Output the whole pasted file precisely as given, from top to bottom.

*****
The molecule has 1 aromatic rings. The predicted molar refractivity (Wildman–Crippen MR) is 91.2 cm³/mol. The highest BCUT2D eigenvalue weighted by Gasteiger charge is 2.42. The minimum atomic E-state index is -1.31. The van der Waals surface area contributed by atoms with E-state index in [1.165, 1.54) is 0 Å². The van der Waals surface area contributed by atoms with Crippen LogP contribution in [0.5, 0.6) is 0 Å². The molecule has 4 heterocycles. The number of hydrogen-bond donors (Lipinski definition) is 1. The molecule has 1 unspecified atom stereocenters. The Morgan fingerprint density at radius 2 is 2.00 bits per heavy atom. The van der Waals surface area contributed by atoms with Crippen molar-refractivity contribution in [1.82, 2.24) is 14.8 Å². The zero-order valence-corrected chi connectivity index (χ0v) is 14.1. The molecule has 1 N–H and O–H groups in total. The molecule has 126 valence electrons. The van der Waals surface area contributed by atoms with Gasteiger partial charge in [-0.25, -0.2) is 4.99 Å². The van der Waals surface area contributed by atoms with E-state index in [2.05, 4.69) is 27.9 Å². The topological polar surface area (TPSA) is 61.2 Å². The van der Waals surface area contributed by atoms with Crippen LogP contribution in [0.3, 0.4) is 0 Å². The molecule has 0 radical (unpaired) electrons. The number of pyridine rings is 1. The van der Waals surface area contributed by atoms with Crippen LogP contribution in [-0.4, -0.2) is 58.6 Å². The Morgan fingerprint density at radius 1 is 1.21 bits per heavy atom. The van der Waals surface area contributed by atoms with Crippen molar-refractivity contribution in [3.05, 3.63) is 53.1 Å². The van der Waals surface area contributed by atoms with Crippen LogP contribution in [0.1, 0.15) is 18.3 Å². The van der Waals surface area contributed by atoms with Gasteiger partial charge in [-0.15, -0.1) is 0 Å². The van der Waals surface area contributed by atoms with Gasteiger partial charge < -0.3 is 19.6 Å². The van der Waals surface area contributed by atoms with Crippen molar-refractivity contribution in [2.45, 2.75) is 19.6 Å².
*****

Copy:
The molecule has 1 aromatic rings. The predicted molar refractivity (Wildman–Crippen MR) is 91.2 cm³/mol. The highest BCUT2D eigenvalue weighted by Gasteiger charge is 2.42. The minimum atomic E-state index is -1.31. The van der Waals surface area contributed by atoms with E-state index in [1.165, 1.54) is 0 Å². The van der Waals surface area contributed by atoms with Crippen LogP contribution in [0.5, 0.6) is 0 Å². The molecule has 4 heterocycles. The number of hydrogen-bond donors (Lipinski definition) is 1. The molecule has 1 unspecified atom stereocenters. The Morgan fingerprint density at radius 2 is 2.00 bits per heavy atom. The van der Waals surface area contributed by atoms with Crippen molar-refractivity contribution in [1.82, 2.24) is 14.8 Å². The zero-order valence-corrected chi connectivity index (χ0v) is 14.1. The molecule has 1 N–H and O–H groups in total. The molecule has 126 valence electrons. The van der Waals surface area contributed by atoms with Gasteiger partial charge in [-0.25, -0.2) is 4.99 Å². The van der Waals surface area contributed by atoms with E-state index in [2.05, 4.69) is 27.9 Å². The topological polar surface area (TPSA) is 61.2 Å². The van der Waals surface area contributed by atoms with Crippen LogP contribution in [0.3, 0.4) is 0 Å². The molecule has 0 radical (unpaired) electrons. The number of pyridine rings is 1. The van der Waals surface area contributed by atoms with Crippen LogP contribution in [-0.4, -0.2) is 58.6 Å². The Morgan fingerprint density at radius 1 is 1.21 bits per heavy atom. The van der Waals surface area contributed by atoms with Crippen molar-refractivity contribution in [3.05, 3.63) is 53.1 Å². The van der Waals surface area contributed by atoms with Crippen LogP contribution in [0.1, 0.15) is 18.3 Å². The van der Waals surface area contributed by atoms with Gasteiger partial charge in [-0.15, -0.1) is 0 Å². The van der Waals surface area contributed by atoms with Gasteiger partial charge < -0.3 is 19.6 Å². The van der Waals surface area contributed by atoms with Crippen molar-refractivity contribution in [2.45, 2.75) is 19.6 Å².